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Hey, everyone, thanks for joining me this week. My name is Laura Adams and I’m a personal finance and small business expert and author who’s been hosting the money girl podcast since 2008. If you’ve been listening for any length of time, you know, this show is all about helping you get the knowledge and motivation to prioritize your finances, build wealth for the future, and have more security and less stress.

Every show is created to make sure that you come away with some practical advice, tips, hacks, a lot of things that will just help you make better money decisions, and ultimately take your financial life to the next level. If you’re not already subscribed to the show, be sure to do that I would love you to also participate by sending me any money questions or comments that you have, you can do that in a few ways. One is to leave a voicemail message 24/7, all you have to do is call three zero to 3640308. Or you can email me using my contact page at Laura D adams.com. Or you can connect with me on Instagram at Laura D Adams. And we always publish a companion blog post or what we call the show notes.

For every episode. They’re always published in the money girl section at quick and dirty tips.com. Today’s episode is number 703. Called what to know before you cancel a credit card. This show was inspired by a great question that I got recently from Caitlin. Oh, she says I’m a big fan of the money girl podcast and have been listening for years.

A while ago, I racked up substantial credit card debt. So I opened a balance transfer credit card and worked really hard to pay it all off within the 0% APR period, which worked out great. However, now I’m stuck with a super basic credit card that doesn’t offer any rewards. While I don’t want to waste time with this card, I’m also really nervous about closing it and messing up my credit score and thinking about closing it and requesting a credit limit increase on another card I have that does pay rewards.

What do you think about that strategy? Caitlin, thank you so much. I’m so glad to know you’ve been a part of the money girl community for a while. And I really appreciate you sending in this great question. As you mentioned, managing credit cards properly is an essential part of building excellent credit. And unfortunately, many people mistakenly believe that closing credit cards will automatically improve their credit. But the opposite is true, because canceling credit accounts can instantly damage your credit. It’s amazing how many conversations I’ve had with people who have said, Yeah, I’m really looking to increase my credit and prove more credit. So I’m just going to cancel a bunch of my credit cards, they don’t have any idea that that’s actually going to hurt them in the short term. Now, that being said, I’m not saying that it’s never a good idea to close a credit card. So that’s what this show is about. We’re going to review what you should consider before canceling a credit account how you can minimize the hit to your credit, and some tips for closing credit cards strategically. So if you’ve ever wondered what would happen if you closed your credit card, or you’re just curious to know, even if it’s not something that you’re planning on doing, this show is for you, I hope you’ll stick with me.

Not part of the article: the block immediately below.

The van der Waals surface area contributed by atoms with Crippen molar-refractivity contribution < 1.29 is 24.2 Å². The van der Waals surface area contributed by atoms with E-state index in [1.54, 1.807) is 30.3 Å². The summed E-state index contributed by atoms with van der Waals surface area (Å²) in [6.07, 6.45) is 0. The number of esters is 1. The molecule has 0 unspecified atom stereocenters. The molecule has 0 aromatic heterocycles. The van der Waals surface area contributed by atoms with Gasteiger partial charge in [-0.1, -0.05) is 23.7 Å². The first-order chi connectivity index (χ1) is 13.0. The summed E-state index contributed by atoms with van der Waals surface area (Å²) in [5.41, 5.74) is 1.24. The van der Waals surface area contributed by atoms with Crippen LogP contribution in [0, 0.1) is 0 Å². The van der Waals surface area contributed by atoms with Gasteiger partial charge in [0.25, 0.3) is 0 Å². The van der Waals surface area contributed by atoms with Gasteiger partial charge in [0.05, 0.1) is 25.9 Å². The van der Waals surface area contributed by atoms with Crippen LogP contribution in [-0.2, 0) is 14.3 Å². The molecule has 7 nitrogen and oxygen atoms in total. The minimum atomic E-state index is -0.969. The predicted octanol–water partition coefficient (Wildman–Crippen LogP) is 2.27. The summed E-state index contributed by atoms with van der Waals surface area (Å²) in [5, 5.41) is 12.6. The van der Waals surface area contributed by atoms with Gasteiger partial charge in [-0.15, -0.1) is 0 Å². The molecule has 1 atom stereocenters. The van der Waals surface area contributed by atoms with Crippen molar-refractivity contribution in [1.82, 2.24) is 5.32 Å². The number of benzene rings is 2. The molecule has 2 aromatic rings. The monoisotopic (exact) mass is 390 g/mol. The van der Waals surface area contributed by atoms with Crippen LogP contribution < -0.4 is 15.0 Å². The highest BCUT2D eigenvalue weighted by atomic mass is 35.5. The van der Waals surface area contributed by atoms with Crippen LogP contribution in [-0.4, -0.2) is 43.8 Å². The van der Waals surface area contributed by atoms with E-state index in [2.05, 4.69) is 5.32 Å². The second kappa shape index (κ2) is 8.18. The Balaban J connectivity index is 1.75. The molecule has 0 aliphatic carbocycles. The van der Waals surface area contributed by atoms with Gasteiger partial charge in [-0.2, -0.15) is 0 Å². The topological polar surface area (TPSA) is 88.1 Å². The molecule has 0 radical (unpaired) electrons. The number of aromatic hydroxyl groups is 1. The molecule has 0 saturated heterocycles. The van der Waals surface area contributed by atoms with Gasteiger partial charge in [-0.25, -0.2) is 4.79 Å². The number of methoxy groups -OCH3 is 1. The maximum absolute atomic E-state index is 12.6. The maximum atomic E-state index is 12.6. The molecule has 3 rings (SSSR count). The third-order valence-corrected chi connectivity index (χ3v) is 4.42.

Before we get into the pros and cons and kind of the nitty gritty of canceling credit cards, I want to take a step back and just briefly review why having good credit matters in the first place. Many of you are very familiar with this, but a lot of people don’t understand that credit affects multiple aspects of your financial life. So I’m going to beg you don’t listen to anyone who tells you that credit doesn’t matter that it’s just a game that you don’t need to have good credit that you know it’s just inconsequential. Most people know that having good credit allows you to get the most competitive interest rates and terms on credit accounts. So I’m talking about things like credit cards, mortgages, car loans and personal loans.

Here’s a quick example. If you pay 1%, less for a 30 year fixed rate mortgage, because you’ve got great credit, that could end up saving you over $100,000 in interest, depending on the total amount borrowed, and how long you own the home. But here is the kicker, even if you never borrow any money for a home or a car, or you choose to use cash instead of credit cards, having good credit improves your finances in other ways.

So I’m going to run through a few of them. One is reducing your auto insurance premiums in most states, all but three states right now, evaluate your credit pretty significantly when rating you for your auto insurance premiums. So if you drive, you know, you have to have auto insurance. And if you have poor credit or average credit or no credit, you’re paying more for those premiums than you would if you had good or excellent credit.

In some cases, it’s double or triple the amounts depending on the state where you live. This is also true for home insurance premiums. Most states evaluate credit for your home insurance premiums. So you know, again, these products auto and home insurance are aren’t you know, are required for mortgages, if you’ve got a mortgage, you’ve got to have home insurance. And they can be pretty substantial. So if you don’t have great credit, you are likely overpaying for those products. Good credit can also give you more rental housing opportunities. So if you’re somebody who says, you know, I don’t want a mortgage, I’m not going to borrow to buy a home, I want to be a renter, you are going to have fewer rental opportunities if you have poor or even average credit.

Credit also affects the security deposits that you might have to pay on not only a rental property, but also your utility accounts. So things like gas, electric cellphone plans, etc. Having Good Credit can also make you eligible for more government benefits. A lot of people don’t realize that credit is a factor in some government benefits. And it can also make you more attractive to potential employers that check credit.